In an interview with NPR back in 2016, he mentioned that he once stumbled into a church in New Jersey. He asked the pastor for help with his addiction. This was “around the … third season of ‘The Wire’ ”, and Williams said he was “broken”.
The interview also reiterated the fact that he struggled with addiction. “I was on drugs,” Michael said. “…I was in jeopardy of destroying everything I had worked so hard for, and I came in those doors, and I met a man who had never even heard of ‘The Wire,’ much less watched it.’’
This was somewhat of a turning point and saving grace for Michael, but it was not enough. He should have sought out treatment.
The Face of Addiction
The face of addiction is not black or white, gay or straight, man or woman, it is all of us. Addiction can impact anyone and everyone.
Regardless of where you are from, how much money you have, or how successful you are. The most important takeaway from the tragic death of Michael Kenneth Williams is that addiction is a disease that needs and deserves help.
Without getting real help for addiction your chances of recovery are much lower. This is why you must visit an addiction treatment center that can design a tailored plan. This plan should involve short-term plans and long-term goals. It should contain an after-care program and a program to teach you how to handle triggers. Only a reputable treatment center can provide this.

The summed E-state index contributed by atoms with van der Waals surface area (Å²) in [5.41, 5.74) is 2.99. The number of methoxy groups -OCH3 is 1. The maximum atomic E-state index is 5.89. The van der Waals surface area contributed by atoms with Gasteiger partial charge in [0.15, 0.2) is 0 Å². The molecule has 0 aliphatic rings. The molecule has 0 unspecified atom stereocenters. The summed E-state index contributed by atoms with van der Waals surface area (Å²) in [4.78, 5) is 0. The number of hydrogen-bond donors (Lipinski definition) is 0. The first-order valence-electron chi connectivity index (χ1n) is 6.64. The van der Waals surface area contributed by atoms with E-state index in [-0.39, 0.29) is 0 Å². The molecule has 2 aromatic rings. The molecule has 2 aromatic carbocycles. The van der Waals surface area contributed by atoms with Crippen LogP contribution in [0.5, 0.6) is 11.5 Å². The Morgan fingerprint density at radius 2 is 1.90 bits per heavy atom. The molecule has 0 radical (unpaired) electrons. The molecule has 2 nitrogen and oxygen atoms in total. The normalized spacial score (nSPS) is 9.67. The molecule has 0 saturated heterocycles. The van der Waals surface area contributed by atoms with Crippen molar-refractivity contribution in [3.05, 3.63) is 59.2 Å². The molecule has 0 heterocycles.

Michael Williams may have passed away, but his goals live on. His goals were to “end mass incarceration and to have more dialogue about how can we stop the government filling up jails with low-level, non-violent drug offenders and people with mental illnesses or addictions.” Williams always said, “those are health issues, not criminal.”
The Reality of Addiction
Addiction and its relationship with mental health, is becoming an epidemic in the United States. If you are suffering from addiction, or struggling with your own mental health, you are not alone. There is help available to those who need it.
You do not need to walk through life without aid in getting sober and getting your life together.
Now, we can learn from Williams’ struggle with drug addiction. He found safety in his art, and this can be a legacy we can learn from. His role as Omar Little, displaying that being black and gay is beautiful. Hopefully, it can be a beacon for others to embrace themselves, and turn to help, rather than to addiction, in the face of darkness.